One of those promising seeds is the new Graduate Teaching Fellows program. The program may seem small at only $7.5 million, but it is an important beginning with a potential impact well beyond the dollars. It will broaden graduate education, and boost the science, engineering, and technology content in K through 12 classrooms.

I'll just mention a few other highlights before closing.

The Plant Genome Research Program will continue to increase. Its funding will increase by $5 million to a total of $55 million.

This builds on an existing research base of $20 million -- bringing the total investment to $75 million. This will provide the scientific underpinning in the future to improve nutritional content of our food crops, both in quality and yields.

A new start in the budget is the Network for Earthquake Engineering Simulation. We are providing $8 million in FY 2000 toward a total investment of $82 million over the next five years. This is modeled after the highly successful nanofabrication network NSF began several years ago. This will lead to a national, fully-interconnected network of major earthquake research facilities.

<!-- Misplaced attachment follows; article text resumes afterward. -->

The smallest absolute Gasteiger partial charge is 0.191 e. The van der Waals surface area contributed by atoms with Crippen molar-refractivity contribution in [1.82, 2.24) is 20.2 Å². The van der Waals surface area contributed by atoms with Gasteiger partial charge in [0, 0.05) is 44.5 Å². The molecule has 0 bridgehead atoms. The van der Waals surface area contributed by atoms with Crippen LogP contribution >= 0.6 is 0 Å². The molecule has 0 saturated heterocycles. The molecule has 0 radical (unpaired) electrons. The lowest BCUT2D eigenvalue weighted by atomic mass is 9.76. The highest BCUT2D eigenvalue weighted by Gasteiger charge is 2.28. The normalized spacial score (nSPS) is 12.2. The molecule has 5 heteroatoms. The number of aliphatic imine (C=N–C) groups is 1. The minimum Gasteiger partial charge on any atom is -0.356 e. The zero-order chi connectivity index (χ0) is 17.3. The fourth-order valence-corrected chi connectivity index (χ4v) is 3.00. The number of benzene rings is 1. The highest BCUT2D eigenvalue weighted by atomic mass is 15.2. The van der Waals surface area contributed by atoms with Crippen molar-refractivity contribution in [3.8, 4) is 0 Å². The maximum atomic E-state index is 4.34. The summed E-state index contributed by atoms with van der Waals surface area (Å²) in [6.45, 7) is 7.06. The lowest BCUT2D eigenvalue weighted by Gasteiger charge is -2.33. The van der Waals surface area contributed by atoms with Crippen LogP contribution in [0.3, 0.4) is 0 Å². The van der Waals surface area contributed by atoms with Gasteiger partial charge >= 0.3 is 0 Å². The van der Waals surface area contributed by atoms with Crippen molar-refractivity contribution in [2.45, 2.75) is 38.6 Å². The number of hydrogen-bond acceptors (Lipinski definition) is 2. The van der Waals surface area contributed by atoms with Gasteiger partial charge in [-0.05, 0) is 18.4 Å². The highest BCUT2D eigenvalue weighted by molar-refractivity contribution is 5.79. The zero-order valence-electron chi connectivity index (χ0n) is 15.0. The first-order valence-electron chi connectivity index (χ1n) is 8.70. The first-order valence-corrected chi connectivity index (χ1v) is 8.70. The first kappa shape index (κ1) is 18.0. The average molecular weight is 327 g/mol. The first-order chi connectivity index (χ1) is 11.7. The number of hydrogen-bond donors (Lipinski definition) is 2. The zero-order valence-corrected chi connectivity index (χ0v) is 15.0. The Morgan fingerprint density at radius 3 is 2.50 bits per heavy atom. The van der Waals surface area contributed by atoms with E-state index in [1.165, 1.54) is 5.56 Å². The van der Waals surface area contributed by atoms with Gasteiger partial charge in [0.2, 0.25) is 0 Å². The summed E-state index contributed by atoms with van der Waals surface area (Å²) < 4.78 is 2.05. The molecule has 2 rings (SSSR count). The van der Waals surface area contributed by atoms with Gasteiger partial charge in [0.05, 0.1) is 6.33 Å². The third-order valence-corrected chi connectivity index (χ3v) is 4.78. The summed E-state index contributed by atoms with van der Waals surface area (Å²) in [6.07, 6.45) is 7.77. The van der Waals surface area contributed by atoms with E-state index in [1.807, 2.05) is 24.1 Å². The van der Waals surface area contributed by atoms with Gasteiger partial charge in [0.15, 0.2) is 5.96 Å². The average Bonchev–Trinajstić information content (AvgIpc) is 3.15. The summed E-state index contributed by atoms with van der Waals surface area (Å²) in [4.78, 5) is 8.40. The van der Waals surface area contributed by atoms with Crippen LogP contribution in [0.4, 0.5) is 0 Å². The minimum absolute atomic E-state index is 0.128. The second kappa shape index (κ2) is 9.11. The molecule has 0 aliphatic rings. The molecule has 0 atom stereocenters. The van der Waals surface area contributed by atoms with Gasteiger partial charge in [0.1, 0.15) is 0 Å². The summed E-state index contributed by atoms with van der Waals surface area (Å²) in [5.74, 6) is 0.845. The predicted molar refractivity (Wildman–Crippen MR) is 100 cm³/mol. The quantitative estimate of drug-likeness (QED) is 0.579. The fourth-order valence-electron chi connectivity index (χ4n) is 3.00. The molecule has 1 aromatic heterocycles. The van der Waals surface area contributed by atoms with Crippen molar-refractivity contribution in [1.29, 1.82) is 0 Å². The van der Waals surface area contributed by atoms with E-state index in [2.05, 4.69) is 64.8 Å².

Finally, we will be continuing investments in a number of major infrastructure projects. One is the modernization of the South Pole Station, which remains on schedule and on budget, thanks in large part to the forward funding provided by the subcommittee in past years.

That covers the basics of the budget. Let me conclude by adding that by its very timing, a budget for the first year of a new millennium takes on added significance.

That applies doubly so to NSF. The year 2000 marks the 50th Anniversary of the National Science Foundation.

Given the increase we have received in this very tight budget environment, it is clear that this is a "golden anniversary" investment. This is also an appropriate time to step back and think about the long-term importance of investments in science and engineering.

Unfortunately, our fast-paced world makes it hard for us to focus beyond today's problems and concerns. It's a challenge to make a case for investment in our children's future.

Thankfully, the VA/HUD subcommittee has taken a more long-term view, even though the payoffs from some basic research may come ten or twenty years from now.

You have consistently supported NSF's investments over the years in a bipartisan manner. For this, let me thank you again. I look forward to working with all of you to strengthen our nation's investment in the future as we approach the next millennium.

Thank you.